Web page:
Thursday, June 5, 2014

Review: Silk & Scorn by Cassandra Dean

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In the second installment in Cassandra Dean's Silk series, we peek into the lives and letters of Sarah and Arthur, whose mothers are very good friends and have grand hopes of seeing their children married. Unfortunately, Sarah and Arthur don't like each other: not as children's and certainly not as adults. The enmity runs so deeply between the two that, when Sarah discovers their mothers plans of seeing them wed, she makes the drastic (and rash) decision of marrying someone else.

That last letter that Sarah sends Arthur after she informed him of her marriage really resonated with me:

"You still don't know anything."

And she's right. Arthur didn't know anything and neither do we. When we read about Sarah's decision to marry, we think it's impetuous and a bit selfish, but it is actually her ultimate act of sacrifice to preserve Arthur's happiness and hers. Arthur has lived free of worrying about marriage and was able to focus on building a successful career because Sarah did what she did and married someone else. But, now Sarah is a widow who is being hounded by her late husband's family to relinquish her rightful claim to her late husband's estate and she needs Arthur's help. Arthur still doesn't understand and treats Sarah's worries lightly and I felt Sarah's frustrations because I felt them too. I think this has been Arthur's problem ever since they were small: he seemed to have a blind spot where Sarah was concerned and wasn't able to see her and appreciate her.

Dislike, sudden and intense, flooded him. Why hadn't he investigated her before accepting her appointment? It would have been the work of minutes, and he wouldn't now have to sit here in her presence.

She hadn't changed, appearing exactly as she had the last time he'd seen her, and that must have been at least ten years prior.
- loc 137

What I like about this series of shorts by Cassandra Dean is the exploration on relationships, and it's amazing how many variations there are -- but, as this is a romance, the end is inevitable and it is love. The journey that Arthur and Sarah take is compelling -- how do you change the heart that has felt the same way for one's entire life? Considering the length of this story, I thought Dean wrote a convincing change of heart for Arthur. ^_^

Slowly, she covered his hand with hers. The air between them thickened, as if a hundred thousand expectations rode the space.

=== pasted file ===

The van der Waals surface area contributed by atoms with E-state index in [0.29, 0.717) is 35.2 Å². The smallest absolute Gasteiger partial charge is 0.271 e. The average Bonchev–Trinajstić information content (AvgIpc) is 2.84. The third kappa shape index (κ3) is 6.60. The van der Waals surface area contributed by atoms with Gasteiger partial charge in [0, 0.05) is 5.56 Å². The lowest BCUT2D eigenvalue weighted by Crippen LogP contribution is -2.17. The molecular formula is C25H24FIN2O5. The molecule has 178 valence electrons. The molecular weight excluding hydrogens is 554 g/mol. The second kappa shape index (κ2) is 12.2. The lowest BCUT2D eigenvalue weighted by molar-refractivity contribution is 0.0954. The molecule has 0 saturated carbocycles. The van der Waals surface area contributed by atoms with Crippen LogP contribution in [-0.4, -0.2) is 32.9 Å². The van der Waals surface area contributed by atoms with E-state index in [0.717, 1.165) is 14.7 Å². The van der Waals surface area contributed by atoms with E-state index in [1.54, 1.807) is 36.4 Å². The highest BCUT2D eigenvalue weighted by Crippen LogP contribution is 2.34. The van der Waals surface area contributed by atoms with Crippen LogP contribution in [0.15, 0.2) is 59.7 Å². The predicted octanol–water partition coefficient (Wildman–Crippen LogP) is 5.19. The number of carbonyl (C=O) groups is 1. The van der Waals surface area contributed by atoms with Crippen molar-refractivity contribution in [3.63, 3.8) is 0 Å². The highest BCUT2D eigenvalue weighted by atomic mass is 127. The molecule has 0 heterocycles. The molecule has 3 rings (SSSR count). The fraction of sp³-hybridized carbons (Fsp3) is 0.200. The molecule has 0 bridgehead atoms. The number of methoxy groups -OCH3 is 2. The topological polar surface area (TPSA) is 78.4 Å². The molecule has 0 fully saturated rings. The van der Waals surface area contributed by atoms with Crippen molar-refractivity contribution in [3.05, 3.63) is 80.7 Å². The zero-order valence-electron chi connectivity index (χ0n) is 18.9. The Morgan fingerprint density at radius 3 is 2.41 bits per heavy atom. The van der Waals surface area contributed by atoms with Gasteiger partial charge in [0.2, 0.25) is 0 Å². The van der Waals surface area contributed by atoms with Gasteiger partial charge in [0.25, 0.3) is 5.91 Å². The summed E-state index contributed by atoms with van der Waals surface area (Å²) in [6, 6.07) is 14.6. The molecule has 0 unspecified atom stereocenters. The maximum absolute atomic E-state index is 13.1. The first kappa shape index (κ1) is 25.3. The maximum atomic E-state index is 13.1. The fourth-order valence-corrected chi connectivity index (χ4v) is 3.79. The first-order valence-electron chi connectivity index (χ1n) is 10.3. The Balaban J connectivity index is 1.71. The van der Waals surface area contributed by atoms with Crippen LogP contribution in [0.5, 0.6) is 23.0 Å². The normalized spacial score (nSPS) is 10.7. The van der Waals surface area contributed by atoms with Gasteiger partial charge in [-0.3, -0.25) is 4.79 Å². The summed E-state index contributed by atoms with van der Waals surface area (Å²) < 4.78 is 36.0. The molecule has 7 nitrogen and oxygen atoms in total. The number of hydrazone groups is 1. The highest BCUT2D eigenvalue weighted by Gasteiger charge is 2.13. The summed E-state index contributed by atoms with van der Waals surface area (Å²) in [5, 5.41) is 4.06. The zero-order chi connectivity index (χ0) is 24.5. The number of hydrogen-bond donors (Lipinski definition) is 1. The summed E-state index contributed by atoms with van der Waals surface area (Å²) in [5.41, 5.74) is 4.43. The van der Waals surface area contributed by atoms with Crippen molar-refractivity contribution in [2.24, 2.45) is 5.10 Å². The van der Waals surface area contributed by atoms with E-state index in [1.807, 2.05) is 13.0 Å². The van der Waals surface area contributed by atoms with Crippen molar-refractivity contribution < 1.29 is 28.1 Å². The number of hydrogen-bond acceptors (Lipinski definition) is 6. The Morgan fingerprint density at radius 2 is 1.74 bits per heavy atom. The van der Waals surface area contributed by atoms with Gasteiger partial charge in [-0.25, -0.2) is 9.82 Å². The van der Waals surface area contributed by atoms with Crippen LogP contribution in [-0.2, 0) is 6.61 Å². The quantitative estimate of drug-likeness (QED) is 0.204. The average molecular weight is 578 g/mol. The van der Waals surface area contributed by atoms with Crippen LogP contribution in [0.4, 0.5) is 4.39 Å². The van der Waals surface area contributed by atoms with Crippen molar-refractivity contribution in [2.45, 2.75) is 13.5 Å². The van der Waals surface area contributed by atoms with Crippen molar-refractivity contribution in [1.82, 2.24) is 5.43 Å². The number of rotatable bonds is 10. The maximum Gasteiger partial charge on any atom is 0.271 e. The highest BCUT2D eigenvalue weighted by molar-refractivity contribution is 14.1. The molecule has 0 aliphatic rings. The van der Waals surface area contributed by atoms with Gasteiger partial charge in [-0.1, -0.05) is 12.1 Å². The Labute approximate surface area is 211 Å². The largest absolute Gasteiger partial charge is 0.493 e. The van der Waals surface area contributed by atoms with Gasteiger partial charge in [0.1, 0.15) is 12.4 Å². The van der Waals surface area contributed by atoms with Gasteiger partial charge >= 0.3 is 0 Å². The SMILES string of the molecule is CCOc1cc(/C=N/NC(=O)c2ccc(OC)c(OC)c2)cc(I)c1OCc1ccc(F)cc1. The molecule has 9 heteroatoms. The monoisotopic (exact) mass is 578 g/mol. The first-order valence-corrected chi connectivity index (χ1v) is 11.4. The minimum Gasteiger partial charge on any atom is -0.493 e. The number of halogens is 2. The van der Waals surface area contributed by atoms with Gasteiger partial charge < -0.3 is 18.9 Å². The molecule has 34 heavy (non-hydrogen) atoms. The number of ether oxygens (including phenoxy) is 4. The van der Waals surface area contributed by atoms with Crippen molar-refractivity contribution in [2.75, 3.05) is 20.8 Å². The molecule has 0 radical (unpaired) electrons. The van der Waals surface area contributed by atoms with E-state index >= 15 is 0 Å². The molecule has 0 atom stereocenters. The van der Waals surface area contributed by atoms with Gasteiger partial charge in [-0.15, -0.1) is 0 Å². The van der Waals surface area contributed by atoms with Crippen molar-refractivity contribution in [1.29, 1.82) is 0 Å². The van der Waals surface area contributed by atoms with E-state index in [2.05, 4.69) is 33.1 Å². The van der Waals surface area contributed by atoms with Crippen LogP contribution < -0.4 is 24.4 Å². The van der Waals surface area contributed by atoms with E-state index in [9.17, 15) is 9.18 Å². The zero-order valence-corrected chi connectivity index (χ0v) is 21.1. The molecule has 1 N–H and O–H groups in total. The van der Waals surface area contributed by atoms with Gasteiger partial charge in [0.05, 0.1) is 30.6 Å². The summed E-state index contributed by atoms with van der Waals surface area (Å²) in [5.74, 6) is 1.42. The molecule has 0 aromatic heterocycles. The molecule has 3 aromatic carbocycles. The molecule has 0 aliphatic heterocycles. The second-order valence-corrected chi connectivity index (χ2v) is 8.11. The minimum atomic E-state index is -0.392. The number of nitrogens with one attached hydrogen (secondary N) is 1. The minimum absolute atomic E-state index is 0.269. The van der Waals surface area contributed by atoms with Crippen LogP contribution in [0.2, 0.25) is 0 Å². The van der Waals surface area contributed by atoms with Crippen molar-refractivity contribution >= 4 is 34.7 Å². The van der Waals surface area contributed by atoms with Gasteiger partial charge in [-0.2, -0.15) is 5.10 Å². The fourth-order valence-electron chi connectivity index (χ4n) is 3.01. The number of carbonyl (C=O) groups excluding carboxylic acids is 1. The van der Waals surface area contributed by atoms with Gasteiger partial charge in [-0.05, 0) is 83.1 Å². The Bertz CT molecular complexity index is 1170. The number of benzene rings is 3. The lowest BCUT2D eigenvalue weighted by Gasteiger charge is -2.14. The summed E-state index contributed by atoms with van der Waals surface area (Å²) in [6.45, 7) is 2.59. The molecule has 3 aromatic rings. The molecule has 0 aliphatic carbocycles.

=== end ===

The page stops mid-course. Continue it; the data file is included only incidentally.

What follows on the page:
She didn't know if it were she or him who swayed first, but their lips brushed. Soft, gentle, his lips clung to hers, and she could not remember ever feeling such sweetness in her life.

They parted. Opening her eyes, she found a hesitant gaze regarding her. She couldn't describe how she felt. She felt warm and comforted and happy and hopeful. She felt ... possibility.
- loc 497

Beyond the love story, Dean also touches on gender inequality and the question of a woman's ability during the Victorian period. This is actually the reason why Sarah's father in-law is contesting her right to inherit her husband's estate because he doesn't see Sarah is being capable of handling such a responsibility.

"She's foolish, always has been. A ninny hammer like her should not be in control of her own address book, much less wealth and property."

Keep calm. "A woman should not be allowed to control wealth. She is silly and flighty and will lose it all before the year is out," he said, though it took all his will to utter such repellant words. Bloody hell, had the man met Sarah She would maintain whatever funds she had and probably increase them by a comfortable percent each year.

"Exactly." Wetherall glared at Sarah. "Did you really think you could steal from me, girl? First my son, and then his money?"
- loc 640 - 654

I wasn't entirely satisfied with how this was resolved, because Arthur outwardly agreed to Mr. Wetherall's perception of Sarah -- and, when he was eventually confronted by Sarah about it, his only justification was that he wanted to win the case.

Ignoring her, he said, "Did you wish this matter resolved?"

"That doesn't --"

"Did you wish the matter resolved?"

Silence fell. "Yes," she finally said.

"I agreed with him to get him on-side. I agreed with him to resolve the matter." And he hadn't agreed, he merely hadn't disagreed, but he refused to split hairs on such a baseless accusation.
- loc 698

There's a big part of me that wished for Arthur to defend Sarah (and maybe punched Wetherall) -- but, given that this series is about the law, Arthur took the best legal option available to him.

Silk & Scorn is the second instalment in Cassandra Dean's Silk Series. To find out more about Cassandra Dean and her books, click below:


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